Cossette et al26 used STOPP to develop a computer alert system as part of a pharmacist-physician intervention to reduce PIMs. The intervention group saw a significant drug cessation and dosage decrease at 48 hours after alert (30%) and hospital discharge (20.8%) compared with the control group.
Hannou et al31 introduced a part-time ward-based clinical pharmacist to a psychiatric unit’s multidisciplinary team and screened prescriptions for potentially inappropriate drug prescribing using the STOPP/START criteria. The intervention was measured by the acceptance rate of pharmacist interventions. The global pharmacist intervention acceptance rate was 68%, and that based on STOPP/START was 47%. When 2 STOPP criteria (the prescribing of benzodiazepines and the prescribing of neuroleptic drugs to patients who had fallen in the last 3 months) were removed from the analysis, the acceptance rate for STOPP/START-based pharmacist interventions increased to 67%.
In the study by Ilic et al,32 an educational intervention targeting both physicians and nursing home residents provided information on the START/STOPP and Beers Criteria, as well as adherence, adverse drug reactions, and drug-drug interactions. According to the STOPP criteria, 70 medications were inappropriately prescribed before the intervention and 20 medications after 6 months. The median number of inappropriately prescribed medications according to the STOPP criteria before education was 3.5 (range, 1.0–20.0), and the median number after education was 1.5 (range, 0.0–6.0; z = 2.823; P < 0.005).33
Studies of using STOPP criteria examined economic outcomes. After implementing a comprehensive geriatric assessment (CGA) that included the STOPP criteria, the findings reported by Unutmaz et al34 suggested that by using the tool to assess PIMs, medication costs were reduced by approximately $13 a month, per patient. In addition to the economic savings of not having patients pay for medications that they did not need, the tool was associated with savings of $5.68 per month per patient to improve errors of omission like potentially prescribing omissions (PPOs) where medications that may be more appropriate are not prescribed. O’Connor et al35 also reported significant reductions in medication costs. At discharge, median medication cost was significantly lower in the intervention group than in the control group (P < 0.001). Frankenthal et al36 found that when pharmacists and prescribing physicians discussed medication reviews rather than communicating in writing, the reviews were more effective. Furthermore, the authors reported that the costs of medications were significantly lower in the intervention group than in the control group (P < 0.001) at the 24-month follow-up. Hill-Taylor et al25 reviewed 3 studies on the direct costs of PIPs and PPOs that found the cost associated with PIP and PPO ranged from €188 to €318 per patient per year.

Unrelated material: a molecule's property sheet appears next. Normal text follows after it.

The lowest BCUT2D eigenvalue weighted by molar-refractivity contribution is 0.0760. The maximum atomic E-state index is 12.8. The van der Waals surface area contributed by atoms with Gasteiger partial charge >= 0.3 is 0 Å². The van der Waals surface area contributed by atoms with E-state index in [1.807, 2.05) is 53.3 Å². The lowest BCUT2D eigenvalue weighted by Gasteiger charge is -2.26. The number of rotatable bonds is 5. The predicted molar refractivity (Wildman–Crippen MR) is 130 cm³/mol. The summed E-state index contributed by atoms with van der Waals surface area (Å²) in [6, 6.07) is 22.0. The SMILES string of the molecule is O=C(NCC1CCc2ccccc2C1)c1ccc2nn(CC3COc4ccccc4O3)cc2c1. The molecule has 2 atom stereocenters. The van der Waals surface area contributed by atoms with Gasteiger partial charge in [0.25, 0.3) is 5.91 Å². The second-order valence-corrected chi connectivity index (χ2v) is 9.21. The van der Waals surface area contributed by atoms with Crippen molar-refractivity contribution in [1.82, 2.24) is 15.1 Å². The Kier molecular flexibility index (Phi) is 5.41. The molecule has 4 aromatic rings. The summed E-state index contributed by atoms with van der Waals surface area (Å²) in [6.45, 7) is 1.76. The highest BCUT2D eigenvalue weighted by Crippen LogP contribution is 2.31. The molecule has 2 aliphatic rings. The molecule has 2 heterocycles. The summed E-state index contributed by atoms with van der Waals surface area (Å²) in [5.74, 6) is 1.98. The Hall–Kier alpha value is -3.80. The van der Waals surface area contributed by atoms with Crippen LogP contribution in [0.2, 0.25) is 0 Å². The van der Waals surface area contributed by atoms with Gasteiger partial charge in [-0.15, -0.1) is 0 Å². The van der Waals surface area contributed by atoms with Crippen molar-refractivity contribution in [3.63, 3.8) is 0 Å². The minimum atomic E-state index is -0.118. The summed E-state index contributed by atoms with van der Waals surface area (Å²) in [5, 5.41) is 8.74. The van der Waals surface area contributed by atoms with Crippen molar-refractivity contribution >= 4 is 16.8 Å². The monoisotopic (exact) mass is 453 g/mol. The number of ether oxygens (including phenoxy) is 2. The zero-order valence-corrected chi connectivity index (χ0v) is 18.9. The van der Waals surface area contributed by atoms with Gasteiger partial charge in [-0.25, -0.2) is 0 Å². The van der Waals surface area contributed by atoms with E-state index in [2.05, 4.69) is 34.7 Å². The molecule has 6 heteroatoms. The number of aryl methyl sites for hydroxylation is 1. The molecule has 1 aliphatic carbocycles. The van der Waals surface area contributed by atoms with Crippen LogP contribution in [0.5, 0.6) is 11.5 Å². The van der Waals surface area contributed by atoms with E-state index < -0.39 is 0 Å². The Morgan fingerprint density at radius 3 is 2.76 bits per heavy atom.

This review contributes to the evidence of effectiveness on interventions using deprescribing and STOPP screening criteria to address preventable ADEs in older adults. The deprescribing interventions included in this review used protocols, algorithms, CDS tools, educational interventions, and most commonly medication reviews conducted either by pharmacists, providers, or a combination thereof. Deprescribing interventions, commonly part of medication reviews if not within protocols or decision tools, were often found to significantly reduce polypharmacy in the studies we reviewed. Medication reviews involving both pharmacists and clinicians effectively decreased medication use in 2 studies. The STOPP screening criteria were used within interventions to identify PIMs and make recommendations or changes accordingly. Many of the interventions using the STOPP criteria—regardless of who or how the criteria were used—decreased PIMs, often significantly. Although studies in this review observed some statistically significant differences in polypharmacy or PIMs, given these are process or intermediate outcomes, it is unclear whether these differences were always going to be clinically significant. In addition, the heterogeneity of the often multicomponent interventions in which deprescribing or STOPP criteria were used as well as the range of health care settings and professionals conducting the interventions limited the extent to which findings could be synthesized across studies. The strength of evidence was further limited by the study designs and often small sample sizes, especially within deprescribing interventions, whereas the STOPP criteria interventions included a few studies with observations in larger samples sizes.